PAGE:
We learned that he lived in the U.S. for many years, attending prep school in Princeton, then going to Georgetown to earn a degree in economics. He went on to work at the World Bank, returning to Colombia for a banking career, then joining Colombian TV station RCN as a finance executive..

Through Luis Guillermo Torres, we met architect Simón Vélez, visiting his home in La Candelaria. Simón lives in a sprawling family compound behind doors scrawled with graffiti. We were buzzed in and greeted by Simón’s daughter Maria Velez, who explained he was en route home. We gladly accepted her offer of a tour and were delighted by the property’s magical ambience of salvaged ancient stone arches, bamboo beams and secret courtyards—the artistic aura of the immense place was unimaginable from the outside.

Maria Velez gave us some of her background as we wandered through Velez home.

I am 24 years old and I was born in Manizales, a small and elitist city located in the coffee area of Colombia,” she said. “I lived there for fifteen years and then I went with my mom to Arizona, the most racist state of the United States. In huge discomfort with that, I left my mom and came back to my country with my dad, who had this wonderful and original house in La Candelaria where I use to spend my vacations.  That´s the way I came here, during a rebel age, adapting perfectly to the unconventional way of living.”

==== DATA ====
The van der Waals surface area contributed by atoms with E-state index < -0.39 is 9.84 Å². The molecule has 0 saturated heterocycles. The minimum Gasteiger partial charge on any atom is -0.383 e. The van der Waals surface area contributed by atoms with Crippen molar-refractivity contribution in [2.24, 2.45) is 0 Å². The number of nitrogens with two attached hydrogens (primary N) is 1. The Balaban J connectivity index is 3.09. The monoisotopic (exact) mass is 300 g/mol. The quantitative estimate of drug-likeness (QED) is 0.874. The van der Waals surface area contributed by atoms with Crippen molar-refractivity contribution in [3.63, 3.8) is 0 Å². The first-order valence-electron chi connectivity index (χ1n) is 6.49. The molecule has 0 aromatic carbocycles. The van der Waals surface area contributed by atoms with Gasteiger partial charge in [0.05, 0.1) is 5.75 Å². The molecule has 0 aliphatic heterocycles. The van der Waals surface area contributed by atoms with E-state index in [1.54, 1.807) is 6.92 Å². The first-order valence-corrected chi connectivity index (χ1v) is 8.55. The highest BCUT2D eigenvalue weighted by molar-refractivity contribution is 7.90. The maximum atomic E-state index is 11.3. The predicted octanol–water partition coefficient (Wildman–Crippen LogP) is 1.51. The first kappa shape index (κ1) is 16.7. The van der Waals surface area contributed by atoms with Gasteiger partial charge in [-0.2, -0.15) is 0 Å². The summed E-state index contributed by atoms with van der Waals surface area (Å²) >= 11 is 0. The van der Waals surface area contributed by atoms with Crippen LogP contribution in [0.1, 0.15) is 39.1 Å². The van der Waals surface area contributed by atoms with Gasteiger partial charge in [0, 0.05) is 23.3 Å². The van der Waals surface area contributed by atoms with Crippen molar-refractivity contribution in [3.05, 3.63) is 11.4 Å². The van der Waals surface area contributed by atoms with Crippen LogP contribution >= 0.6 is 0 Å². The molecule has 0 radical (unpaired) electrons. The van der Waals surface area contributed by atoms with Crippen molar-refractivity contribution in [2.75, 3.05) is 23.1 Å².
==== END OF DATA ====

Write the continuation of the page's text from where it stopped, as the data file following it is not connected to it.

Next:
I learned Maria Velez is a writer, and later invited her to share her impressions of her adopted neighborhood.

To live in la Candelaria means to feel comfortable in a place that isn´t modern, that is not quite neat, not quite secure, not quite organized. It means to have a disposition toward a hippie life. It means not being absorbed by the desire to show off, be glorified or acclaimed by people who compliment your house, your car or any kind of luxury. It just can´t happen like that. Not here. Not in this neighborhood full of contrasts. If somebody has a wonderful house it must be inside the modest walls, underneath the simple roofs. Like a secret. There’s no need to yell it. Being humble is a rule that everyone respects, the rule that governs and keeps the Candelaria´s atmosphere intact.